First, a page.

Nationally, Republicans did not gain ground in Congress, but they did not lose the ground they’d made up in 1938 either. Wilkie won Indiana by 25,000 votes — not a huge margin but not bad for a state that FDR had won by 240,000 in 1936.
The Republicans as a whole did well in Indiana, a performance that reaffirmed the direction taken in 1938 and suggested that Democratic victories during the first half of the decade had been out of step with more familiar Hoosier politics. Republicans won eight of twelve congressional seats, a gain of one, and scored a major victory when Raymond E. Willis defeated incumbent Sherman Minton for the United States Senate. Republicans took control of both houses of the state legislature and swept all state offices save one. The single exception scarcely challenged the proposition that under “normal” conditions, Indiana politics tended to be centrist, if not tilted somewhat to the right. Lieutenant-Governor Henry F. Schricker fashioned himself into a conservative “Jeffersonian” Democrat. Running for the state’s highest office, he distanced himself from the McNutt machine and, indeed, was barely a New Dealer. Schricker, whose political trademark was his large white hat, gave his campaign a personal touch as he visited county fairs and community gatherings, eating more fried chicken than he wanted and often sharing a “chaw” of tobacco to show he truly was one of the boys. Schricker won the governor’s race, defeating Glen R. Willis of Kokomo by little more than 10,000 votes.
Governor Schricker was elected as a Democrat and he faced a General Assembly that was Republican for the first time in years. The General Assembly pretty quickly tried to assert its authority and unwind some of what Paul McNutt had done in terms of focusing power in the hands of the executive branch. Schricker himself was in favor of the repeal of some of the governor’s powers. However, the bill presented to him went too far, reducing him (in his mind) to the status of an “errand boy.” He vetoed the bill, but the General Assembly needs only a simple majority to override a veto in Indiana, so they simply passed it again. The General Assembly continued their efforts and passed the State Administration Act of 1941 to further limit the governor’s authority.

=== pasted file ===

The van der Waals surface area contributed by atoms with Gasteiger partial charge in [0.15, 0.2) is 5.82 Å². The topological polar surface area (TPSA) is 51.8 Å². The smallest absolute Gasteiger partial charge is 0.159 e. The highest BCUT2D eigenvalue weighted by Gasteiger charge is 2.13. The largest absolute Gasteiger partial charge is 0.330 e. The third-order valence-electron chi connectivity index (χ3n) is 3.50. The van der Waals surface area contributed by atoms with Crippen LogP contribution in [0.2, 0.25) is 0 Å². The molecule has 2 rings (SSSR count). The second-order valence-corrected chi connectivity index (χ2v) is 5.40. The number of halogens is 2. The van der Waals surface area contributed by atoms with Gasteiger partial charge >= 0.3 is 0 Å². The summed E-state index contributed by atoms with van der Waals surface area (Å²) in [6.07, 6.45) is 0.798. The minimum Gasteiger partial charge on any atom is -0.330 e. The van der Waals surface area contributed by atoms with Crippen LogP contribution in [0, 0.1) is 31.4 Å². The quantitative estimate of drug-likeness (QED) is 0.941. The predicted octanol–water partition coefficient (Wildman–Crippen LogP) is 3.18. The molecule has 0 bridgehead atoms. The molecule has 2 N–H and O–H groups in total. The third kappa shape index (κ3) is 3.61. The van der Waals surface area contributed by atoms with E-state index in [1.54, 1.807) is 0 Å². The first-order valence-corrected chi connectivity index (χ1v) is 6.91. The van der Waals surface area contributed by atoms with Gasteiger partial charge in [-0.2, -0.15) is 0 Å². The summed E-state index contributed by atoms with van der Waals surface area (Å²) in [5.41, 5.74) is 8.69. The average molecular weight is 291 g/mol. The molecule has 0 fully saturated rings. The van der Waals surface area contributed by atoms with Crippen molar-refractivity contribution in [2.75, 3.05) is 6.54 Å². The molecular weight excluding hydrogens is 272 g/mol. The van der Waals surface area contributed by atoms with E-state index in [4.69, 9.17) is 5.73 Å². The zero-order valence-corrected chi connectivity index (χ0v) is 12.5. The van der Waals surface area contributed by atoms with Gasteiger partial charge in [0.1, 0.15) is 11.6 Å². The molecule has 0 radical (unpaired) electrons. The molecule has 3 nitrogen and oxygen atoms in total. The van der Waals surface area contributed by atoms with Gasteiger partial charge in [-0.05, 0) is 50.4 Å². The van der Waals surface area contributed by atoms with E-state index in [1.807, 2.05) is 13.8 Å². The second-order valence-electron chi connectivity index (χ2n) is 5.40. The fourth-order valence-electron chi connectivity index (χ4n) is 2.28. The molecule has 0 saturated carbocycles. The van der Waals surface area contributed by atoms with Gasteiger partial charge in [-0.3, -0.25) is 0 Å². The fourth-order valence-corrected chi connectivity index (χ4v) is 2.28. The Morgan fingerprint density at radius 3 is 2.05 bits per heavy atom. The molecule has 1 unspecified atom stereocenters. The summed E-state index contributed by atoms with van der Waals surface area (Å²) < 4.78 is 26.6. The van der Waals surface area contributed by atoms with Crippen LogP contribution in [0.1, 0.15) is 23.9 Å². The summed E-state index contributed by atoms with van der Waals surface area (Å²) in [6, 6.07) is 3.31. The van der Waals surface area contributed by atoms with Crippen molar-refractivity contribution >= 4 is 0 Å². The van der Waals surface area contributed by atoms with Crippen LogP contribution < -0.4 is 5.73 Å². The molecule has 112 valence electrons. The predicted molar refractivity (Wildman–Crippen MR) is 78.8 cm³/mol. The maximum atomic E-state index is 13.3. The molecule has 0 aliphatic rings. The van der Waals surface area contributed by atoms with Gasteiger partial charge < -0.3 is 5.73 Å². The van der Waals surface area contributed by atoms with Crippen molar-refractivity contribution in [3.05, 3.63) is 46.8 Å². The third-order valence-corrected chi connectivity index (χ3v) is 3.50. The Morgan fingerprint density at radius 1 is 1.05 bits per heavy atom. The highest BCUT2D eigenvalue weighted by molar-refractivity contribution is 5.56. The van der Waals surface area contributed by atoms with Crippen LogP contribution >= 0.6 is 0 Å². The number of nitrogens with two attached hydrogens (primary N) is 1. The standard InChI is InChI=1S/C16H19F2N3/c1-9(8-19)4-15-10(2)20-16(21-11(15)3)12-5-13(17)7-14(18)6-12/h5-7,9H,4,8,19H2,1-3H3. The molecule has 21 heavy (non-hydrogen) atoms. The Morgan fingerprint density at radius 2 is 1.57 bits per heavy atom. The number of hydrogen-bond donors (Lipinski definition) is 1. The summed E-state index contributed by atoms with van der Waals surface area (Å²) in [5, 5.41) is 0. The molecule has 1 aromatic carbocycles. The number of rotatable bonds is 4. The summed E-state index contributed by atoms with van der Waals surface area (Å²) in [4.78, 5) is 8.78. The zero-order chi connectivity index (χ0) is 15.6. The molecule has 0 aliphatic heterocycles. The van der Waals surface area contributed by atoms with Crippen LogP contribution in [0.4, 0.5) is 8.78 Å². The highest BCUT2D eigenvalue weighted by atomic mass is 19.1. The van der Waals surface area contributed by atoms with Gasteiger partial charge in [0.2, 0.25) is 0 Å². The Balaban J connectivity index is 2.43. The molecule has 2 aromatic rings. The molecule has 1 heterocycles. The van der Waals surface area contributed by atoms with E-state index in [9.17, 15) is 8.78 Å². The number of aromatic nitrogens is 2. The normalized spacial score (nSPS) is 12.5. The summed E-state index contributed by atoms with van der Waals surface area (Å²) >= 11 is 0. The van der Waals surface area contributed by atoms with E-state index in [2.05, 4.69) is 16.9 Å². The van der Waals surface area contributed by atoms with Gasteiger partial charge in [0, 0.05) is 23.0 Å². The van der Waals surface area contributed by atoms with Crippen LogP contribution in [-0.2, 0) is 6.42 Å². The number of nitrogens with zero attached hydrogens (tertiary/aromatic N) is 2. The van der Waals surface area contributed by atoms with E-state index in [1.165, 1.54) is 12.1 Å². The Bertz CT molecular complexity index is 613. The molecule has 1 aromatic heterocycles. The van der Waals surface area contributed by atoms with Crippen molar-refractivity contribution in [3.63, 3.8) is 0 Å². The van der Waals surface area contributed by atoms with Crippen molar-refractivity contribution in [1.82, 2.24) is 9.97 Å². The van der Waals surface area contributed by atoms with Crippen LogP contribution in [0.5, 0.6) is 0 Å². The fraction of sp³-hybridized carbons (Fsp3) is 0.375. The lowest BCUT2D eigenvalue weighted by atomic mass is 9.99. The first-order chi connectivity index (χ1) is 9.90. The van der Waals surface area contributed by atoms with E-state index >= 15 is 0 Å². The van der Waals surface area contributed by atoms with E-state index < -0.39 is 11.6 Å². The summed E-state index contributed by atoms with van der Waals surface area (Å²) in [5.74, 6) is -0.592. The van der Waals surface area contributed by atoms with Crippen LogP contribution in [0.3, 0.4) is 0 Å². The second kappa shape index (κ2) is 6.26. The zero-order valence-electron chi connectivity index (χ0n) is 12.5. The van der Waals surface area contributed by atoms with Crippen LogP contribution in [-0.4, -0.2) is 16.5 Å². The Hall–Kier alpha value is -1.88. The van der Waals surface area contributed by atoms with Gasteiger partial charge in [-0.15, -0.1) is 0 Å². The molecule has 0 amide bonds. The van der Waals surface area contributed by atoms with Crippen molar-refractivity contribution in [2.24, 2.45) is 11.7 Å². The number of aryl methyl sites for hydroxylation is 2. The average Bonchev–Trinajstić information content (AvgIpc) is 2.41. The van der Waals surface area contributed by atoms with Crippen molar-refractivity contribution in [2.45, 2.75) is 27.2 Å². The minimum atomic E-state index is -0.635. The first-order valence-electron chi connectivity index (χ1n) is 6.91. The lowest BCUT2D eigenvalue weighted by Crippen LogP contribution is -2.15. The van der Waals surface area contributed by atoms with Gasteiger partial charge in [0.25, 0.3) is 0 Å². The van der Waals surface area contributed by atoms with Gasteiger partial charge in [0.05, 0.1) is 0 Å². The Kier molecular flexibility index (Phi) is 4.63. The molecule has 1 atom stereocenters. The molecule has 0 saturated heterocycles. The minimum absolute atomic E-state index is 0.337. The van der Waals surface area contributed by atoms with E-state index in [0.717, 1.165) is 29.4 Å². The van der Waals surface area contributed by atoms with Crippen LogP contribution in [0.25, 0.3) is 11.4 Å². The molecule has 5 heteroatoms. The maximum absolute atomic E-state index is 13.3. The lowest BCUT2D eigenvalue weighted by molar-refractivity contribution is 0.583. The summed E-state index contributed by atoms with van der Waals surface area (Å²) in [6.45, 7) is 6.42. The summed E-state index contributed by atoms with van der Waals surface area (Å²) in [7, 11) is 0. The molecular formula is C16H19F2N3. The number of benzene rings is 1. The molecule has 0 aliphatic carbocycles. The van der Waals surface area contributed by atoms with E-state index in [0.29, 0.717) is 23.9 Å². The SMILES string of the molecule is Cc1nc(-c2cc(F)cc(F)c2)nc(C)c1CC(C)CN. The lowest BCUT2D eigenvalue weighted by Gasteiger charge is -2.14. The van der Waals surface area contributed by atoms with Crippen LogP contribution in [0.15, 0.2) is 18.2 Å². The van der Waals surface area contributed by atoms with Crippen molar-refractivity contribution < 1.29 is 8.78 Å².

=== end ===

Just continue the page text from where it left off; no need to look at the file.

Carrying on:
The governor (a Democrat) and the Indiana Secretary of State, James Tucker (a Republican) filed suit and countersuit concerning the General Assembly’s assertion of authority. The Indiana Supreme Court was mostly Democratic at the time and gave the governor a victory, holding that the State Administration Act was an unconstitutional violation of the separation of powers which guaranteed the executive branch a certain amount of authority. Because the General Assembly met only once every other year, the General Assembly could not respond until 1943.
In 1943, the General Assembly limited the patronage system and imposed a merit system. It also revised the two-percent system so that both parties shared the proceeds; apparently believing that it became honest graft if the parties shared the spoils.
World War II
During the term of Governor Schricker, Indiana — like the rest of the country — became deeply involved in World War II. Approximately 363,000 Hoosiers served in the war and 10,000 died in service. Indiana produced $3.2 billion worth of war supplies and constructed factories valued at about a billion dollars. (This sort of thing gave a lot of support to Keynes theory that the way to get out of the Depression was just to spend a bunch of money, even if you were just going to blow up what you bought with it.) Our number of volunteers, per capita, was somewhat below average for the country while our war production, per capita, was above average (third in the nation as a ratio of population to production.) Indiana’s geographic qualities, among others, made it an attractive place for military contracts. By war’s end, the tate had “ten ordnance plants, seven air bases, six storage depots, five training camps, two great general hospitals, and the Army’s largest proving ground.” In the period from 1941 to 1943, the state went from a condition of severe unemployment to having a labor shortage.